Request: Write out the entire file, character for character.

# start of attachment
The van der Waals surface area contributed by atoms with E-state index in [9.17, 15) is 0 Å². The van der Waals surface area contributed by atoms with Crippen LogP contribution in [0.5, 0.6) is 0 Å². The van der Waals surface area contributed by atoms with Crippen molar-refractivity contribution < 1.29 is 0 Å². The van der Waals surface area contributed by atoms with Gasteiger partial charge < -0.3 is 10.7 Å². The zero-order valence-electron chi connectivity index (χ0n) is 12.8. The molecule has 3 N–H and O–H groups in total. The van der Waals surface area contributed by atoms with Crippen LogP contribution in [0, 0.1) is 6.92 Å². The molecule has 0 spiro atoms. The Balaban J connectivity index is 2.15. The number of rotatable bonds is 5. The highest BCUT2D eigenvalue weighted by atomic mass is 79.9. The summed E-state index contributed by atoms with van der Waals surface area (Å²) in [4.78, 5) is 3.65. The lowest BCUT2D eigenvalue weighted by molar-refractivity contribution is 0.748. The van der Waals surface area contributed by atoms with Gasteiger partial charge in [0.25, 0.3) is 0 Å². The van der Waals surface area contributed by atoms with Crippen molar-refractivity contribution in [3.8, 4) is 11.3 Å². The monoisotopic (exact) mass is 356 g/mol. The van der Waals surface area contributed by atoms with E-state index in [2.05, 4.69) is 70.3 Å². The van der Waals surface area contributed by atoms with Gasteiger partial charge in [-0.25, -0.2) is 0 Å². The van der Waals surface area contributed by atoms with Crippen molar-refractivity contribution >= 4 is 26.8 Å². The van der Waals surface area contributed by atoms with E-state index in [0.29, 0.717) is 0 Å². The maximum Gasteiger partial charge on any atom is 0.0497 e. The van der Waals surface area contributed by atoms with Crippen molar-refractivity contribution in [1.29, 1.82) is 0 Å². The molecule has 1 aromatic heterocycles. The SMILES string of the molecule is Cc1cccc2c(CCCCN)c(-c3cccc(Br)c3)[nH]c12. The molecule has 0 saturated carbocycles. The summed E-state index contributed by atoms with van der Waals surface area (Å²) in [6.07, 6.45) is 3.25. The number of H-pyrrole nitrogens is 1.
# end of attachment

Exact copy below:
The van der Waals surface area contributed by atoms with E-state index in [9.17, 15) is 0 Å². The van der Waals surface area contributed by atoms with Crippen LogP contribution in [0.5, 0.6) is 0 Å². The van der Waals surface area contributed by atoms with Crippen molar-refractivity contribution < 1.29 is 0 Å². The van der Waals surface area contributed by atoms with Gasteiger partial charge < -0.3 is 10.7 Å². The zero-order valence-electron chi connectivity index (χ0n) is 12.8. The molecule has 3 N–H and O–H groups in total. The van der Waals surface area contributed by atoms with Crippen LogP contribution in [0, 0.1) is 6.92 Å². The molecule has 0 spiro atoms. The Balaban J connectivity index is 2.15. The number of rotatable bonds is 5. The highest BCUT2D eigenvalue weighted by atomic mass is 79.9. The summed E-state index contributed by atoms with van der Waals surface area (Å²) in [4.78, 5) is 3.65. The lowest BCUT2D eigenvalue weighted by molar-refractivity contribution is 0.748. The van der Waals surface area contributed by atoms with Gasteiger partial charge in [0.25, 0.3) is 0 Å². The van der Waals surface area contributed by atoms with Crippen molar-refractivity contribution in [3.8, 4) is 11.3 Å². The monoisotopic (exact) mass is 356 g/mol. The van der Waals surface area contributed by atoms with E-state index in [2.05, 4.69) is 70.3 Å². The van der Waals surface area contributed by atoms with Gasteiger partial charge in [-0.25, -0.2) is 0 Å². The van der Waals surface area contributed by atoms with Crippen molar-refractivity contribution >= 4 is 26.8 Å². The van der Waals surface area contributed by atoms with E-state index in [0.29, 0.717) is 0 Å². The maximum Gasteiger partial charge on any atom is 0.0497 e. The van der Waals surface area contributed by atoms with Crippen molar-refractivity contribution in [1.29, 1.82) is 0 Å². The molecule has 1 aromatic heterocycles. The SMILES string of the molecule is Cc1cccc2c(CCCCN)c(-c3cccc(Br)c3)[nH]c12. The molecule has 0 saturated carbocycles. The summed E-state index contributed by atoms with van der Waals surface area (Å²) in [6.07, 6.45) is 3.25. The number of H-pyrrole nitrogens is 1.